I recently finished this baby quilt as a gift for a recipient that likes lots of bright colours! I first spotted the fabric with the black and white animals- the owl, the bear and fox, and bought a length of it to play with.
Karen Mundt-Little Owl
I thought it might look good to cut the animal squares out into separate pieces and put together with improv-pieced blocks, some coloured accents and some black and white diamond print fabric which I already had- it fitted in perfectly!
I think the little fox is my favourite..
I also quilted it myself on the long-arm and added the label on the back, and it’s all done!
I’m going away soon to visit the UK Festival of Quilts in Birmingham, so my posting on here may be a little erratic! But I’ll have lots of photos to show you of what we see and do while we are there.
I made this quilt towards the end of last year but I don’t think I have shown it on here before. I call it Urban Sprawl and it is of my own design.
Karen Mundt- Urban Sprawl
I made it in the improv style; starting with lots of little pieces cut and joined in all manner of ways. It was fun to just play and experiment with putting together building blocks which were then joined with others to gradually make larger pieces of the quilt top.
I had always wanted to make a quilt that was mainly white, or off-white, and little pops of colour. My preference has always been for pieced quilts, so I pieced together wonky flying geese blocks, inserted narrow strips here and there, deliberately didn’t line things up and eschewed the use of a ruler in most cases.
The main theme I had in mind was a play on a cityscape. There are narrow buildings and structures in amongst rooflines of houses.
Probably the hardest part was actually putting it all together at the end; making the pieces fit together with odd-shaped coping, or sashing, strips to put some order into it all. This is where a design wall comes in handy!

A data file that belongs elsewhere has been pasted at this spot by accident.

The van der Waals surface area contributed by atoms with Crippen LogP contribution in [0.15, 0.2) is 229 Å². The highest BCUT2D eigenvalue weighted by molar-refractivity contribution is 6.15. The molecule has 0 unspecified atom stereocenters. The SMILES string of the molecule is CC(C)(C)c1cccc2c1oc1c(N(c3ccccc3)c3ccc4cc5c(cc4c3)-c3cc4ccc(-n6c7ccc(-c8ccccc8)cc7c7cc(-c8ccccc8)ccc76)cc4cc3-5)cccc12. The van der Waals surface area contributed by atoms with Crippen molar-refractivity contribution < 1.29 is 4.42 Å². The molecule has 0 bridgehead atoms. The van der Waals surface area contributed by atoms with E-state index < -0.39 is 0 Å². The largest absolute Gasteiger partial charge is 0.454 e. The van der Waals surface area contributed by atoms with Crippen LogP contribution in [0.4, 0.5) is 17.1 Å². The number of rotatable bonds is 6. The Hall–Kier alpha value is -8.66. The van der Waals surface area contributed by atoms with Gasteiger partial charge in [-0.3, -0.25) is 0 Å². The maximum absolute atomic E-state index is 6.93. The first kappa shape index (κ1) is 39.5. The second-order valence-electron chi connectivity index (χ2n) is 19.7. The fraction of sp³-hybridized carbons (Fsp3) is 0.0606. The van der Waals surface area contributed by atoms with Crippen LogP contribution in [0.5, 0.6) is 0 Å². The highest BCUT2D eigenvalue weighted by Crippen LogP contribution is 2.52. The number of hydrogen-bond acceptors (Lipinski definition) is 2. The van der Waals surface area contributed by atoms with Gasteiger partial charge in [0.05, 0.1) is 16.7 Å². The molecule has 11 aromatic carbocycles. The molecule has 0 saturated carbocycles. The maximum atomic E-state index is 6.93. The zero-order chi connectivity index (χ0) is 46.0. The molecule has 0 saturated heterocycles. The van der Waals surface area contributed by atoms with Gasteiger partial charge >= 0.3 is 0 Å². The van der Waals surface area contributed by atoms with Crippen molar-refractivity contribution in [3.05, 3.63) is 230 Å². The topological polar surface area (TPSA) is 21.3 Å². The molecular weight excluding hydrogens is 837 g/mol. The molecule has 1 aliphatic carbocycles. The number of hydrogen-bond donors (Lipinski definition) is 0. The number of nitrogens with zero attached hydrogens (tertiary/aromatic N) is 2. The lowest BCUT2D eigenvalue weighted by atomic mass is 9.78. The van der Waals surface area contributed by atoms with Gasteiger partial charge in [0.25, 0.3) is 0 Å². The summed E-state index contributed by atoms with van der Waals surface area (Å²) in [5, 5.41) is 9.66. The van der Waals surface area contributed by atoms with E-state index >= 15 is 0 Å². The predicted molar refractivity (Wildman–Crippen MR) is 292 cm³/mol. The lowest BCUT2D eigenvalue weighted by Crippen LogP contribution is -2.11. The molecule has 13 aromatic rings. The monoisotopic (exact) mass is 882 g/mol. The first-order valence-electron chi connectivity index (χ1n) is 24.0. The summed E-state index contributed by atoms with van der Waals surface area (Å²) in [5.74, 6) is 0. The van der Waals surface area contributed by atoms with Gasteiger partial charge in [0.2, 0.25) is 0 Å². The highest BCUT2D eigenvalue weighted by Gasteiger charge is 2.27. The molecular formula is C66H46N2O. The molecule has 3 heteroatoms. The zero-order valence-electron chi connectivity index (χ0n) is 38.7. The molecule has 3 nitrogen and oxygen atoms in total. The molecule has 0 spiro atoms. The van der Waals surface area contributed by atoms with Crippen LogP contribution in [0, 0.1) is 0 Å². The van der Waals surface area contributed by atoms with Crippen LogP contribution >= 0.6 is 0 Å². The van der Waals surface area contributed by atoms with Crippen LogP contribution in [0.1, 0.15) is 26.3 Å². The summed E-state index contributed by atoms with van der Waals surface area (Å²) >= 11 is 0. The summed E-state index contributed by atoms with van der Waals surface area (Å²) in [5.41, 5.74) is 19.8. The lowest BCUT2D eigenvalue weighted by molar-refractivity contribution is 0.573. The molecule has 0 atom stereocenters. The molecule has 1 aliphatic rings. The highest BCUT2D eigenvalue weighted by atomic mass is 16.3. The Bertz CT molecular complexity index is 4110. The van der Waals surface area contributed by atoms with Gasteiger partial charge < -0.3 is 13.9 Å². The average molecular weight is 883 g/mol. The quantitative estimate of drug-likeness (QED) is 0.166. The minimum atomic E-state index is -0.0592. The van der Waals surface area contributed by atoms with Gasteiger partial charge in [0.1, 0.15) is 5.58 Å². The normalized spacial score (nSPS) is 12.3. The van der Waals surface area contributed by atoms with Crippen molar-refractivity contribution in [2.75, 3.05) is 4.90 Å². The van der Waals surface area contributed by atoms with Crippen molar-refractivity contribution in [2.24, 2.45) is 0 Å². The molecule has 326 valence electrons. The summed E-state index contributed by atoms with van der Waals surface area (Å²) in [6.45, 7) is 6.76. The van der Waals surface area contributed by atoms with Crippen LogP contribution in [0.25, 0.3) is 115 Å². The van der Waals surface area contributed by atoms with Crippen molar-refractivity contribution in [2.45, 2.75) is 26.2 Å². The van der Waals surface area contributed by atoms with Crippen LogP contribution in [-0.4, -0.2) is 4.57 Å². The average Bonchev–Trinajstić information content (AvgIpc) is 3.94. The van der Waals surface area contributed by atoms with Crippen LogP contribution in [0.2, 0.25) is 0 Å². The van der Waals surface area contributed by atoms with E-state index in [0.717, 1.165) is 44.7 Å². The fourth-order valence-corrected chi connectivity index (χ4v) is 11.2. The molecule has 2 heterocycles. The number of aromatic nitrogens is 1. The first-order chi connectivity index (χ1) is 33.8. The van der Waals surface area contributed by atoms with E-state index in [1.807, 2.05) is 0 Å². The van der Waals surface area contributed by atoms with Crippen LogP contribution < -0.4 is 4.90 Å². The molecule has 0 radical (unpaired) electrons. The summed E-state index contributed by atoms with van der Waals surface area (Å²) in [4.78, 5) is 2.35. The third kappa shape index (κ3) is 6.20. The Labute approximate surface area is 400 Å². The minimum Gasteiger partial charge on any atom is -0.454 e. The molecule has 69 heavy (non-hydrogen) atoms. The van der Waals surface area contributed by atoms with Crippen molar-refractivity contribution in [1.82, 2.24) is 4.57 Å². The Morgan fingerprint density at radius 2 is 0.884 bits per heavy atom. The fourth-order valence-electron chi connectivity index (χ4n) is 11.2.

I backed it with a white backing and faced it, instead of binding. I quilted it with straight and angled lines, some of which echoed the house and building shapes.
If you are in Brisbane between 27 to 29 April, go along to a quilt display being held by Queensland Quilters, called Quilt Connect. This quilt will be hanging there, along with the quilts of 4 others from my local quilt group, and many others from groups across Queensland, all affiliated with Queensland Quilters. The details are:
So, here we are in the New Year and Christmas is over already! It’s no secret in my family that I love Christmas, so I’m always a little sad when it’s time to pack up all the Chrissy decorations and bits and pieces. But before I do that I hope you don’t mind that I show a last couple of pictures of various Christmas bits and bobs I found still up around the area
And my Christmas quilt that I showed in the last post: I have a few more photos here. The outer star border was made with random text fabrics, with the star points cut out of my scrappy fabric that I put together on the side, as I’ve shown before. I love these blocks in particular- just something about the use of the bright scraps against the black/white text pieces makes me happy!
I quilted it in an all-over free-hand pattern and took it with me on our little Christmas break to finish hand-sewing the binding.
I did some other Christmas sewing as well- I made this little bag (using the Sew Together pattern by ‘Sew Demented’) for my daughter. These are fun little bags and so very useful with their zippered sections which you can make in different fabrics and coloured zips:
She could use it for make-up, or sewing or coloured pencils…..
I have a lot of long-arm quilting waiting for me so I’ll be busy catching up on that for the next little while. Have a good week!
This is a 6″square; a quilted close-up picture of a rose.